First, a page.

Under the new public charge rule, you’re required to provide supporting documents, such as bank statements and health insurance coverage, to prove you will be financially self-sufficient once in the United States.
In this guide, we cover some of the most frequently asked questions about the new evidence U.S. Citizenship and Immigration Services (USCIS) —as well as the State Department—requires with a green card application.
Note that the supporting documents needed will vary depending on where you’re based. Learn more here on what supporting documents are required if you’re applying from within the United States, and read more here for the documents needed if you’re applying from outside the United States.
In this guide we’ll cover FAQs related to:
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What do I do if I don’t have a U.S. credit report?
If you don’t have a U.S. credit report, provide all 3 of the following options, if possible:
- Copies of statements of historical payment of bills; and at the very least, payments of cell phone bills, which most people tend to have.
- Prepare a signed and dated “Statement of No Credit Score in the US,” giving no social security number as the reason.
- Obtain and provide a credit score from your home country (plus a translation, if not in English). Note: A foreign credit score is optional and would need to be accompanied by a foreign equivalency document.
What if I have no bill pay history?
If you don’t have a phone or utility bill history to show, include a variety of other bill payments if possible. These can include bills for subscription services such as Netflix, Hulu or a meal delivery service. USCIS is looking for evidence of reliable, on-time payment of bills to show financial stability.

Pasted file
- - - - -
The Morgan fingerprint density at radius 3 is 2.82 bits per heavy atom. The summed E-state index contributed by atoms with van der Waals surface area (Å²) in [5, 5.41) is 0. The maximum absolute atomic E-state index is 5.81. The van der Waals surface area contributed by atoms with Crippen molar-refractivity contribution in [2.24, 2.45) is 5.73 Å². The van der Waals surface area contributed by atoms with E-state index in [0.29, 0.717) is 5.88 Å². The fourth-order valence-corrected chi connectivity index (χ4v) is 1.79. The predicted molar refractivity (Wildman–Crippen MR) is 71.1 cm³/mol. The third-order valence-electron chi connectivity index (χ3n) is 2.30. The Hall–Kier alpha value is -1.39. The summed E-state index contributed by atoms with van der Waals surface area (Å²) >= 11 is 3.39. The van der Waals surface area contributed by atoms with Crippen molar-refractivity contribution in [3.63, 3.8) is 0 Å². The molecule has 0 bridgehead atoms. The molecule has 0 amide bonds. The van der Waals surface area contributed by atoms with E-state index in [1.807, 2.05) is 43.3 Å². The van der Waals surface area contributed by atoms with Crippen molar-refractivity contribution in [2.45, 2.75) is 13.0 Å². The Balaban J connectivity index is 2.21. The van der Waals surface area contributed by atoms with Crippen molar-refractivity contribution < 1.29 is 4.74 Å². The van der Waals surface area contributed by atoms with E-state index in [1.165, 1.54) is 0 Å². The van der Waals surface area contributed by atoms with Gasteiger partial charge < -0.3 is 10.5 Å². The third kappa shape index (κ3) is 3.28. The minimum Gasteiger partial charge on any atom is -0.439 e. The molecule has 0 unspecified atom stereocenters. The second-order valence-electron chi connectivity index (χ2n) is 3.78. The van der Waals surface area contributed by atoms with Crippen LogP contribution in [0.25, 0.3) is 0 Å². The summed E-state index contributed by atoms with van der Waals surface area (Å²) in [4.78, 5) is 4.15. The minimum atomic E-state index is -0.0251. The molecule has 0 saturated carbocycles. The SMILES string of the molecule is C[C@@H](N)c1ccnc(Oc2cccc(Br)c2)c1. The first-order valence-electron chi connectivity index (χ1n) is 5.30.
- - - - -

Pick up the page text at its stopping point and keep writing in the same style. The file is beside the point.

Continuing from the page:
What if I can’t find my high school diploma but I have a higher education degree?
You must provide evidence of any degrees or certifications received. This includes transcripts, diplomas, degrees, and trade profession certificates. If you don’t have these documents, you should give an explanation and, if possible, include a letter from the school or college you attended.
If I am currently a student at a U.S. higher education institution, is it still necessary for me to include an evaluation of equivalency for my foriegn degree?
Since your U.S. degree is not completed, include your undergraduate degree with an equivalency evaluation. We understand this takes additional time, but it is less time than if USCIS requests additional information about your degree after filing, which could cause longer delays.
Could you please confirm that a graduate of certification from my high school and college will be sufficient, if I cannot find my diplomas?
If the diploma is not available, other evidence (such as a graduate certificate) could theoretically be used. If you have no evidence of your high school graduation, you should provide an explanation and if possible, a letter from the high school. Note: Depending on the equivalency company you use, they may require your actual high school diploma.
Is a general evaluation enough or do I need a general evaluation with a grade average?
Equivalency companies typically offer 2 options when evaluating your non-U.S. degree: A general evaluation, which includes the U.S. equivalent of your studies, or a course-by-course evaluation, which includes a U.S. equivalent grade for each course. USCIS has not specified which evaluation is required, so a general evaluation should suffice.
If I own a house that I use as a rental property, do I list it as both an asset and additional income on my application form?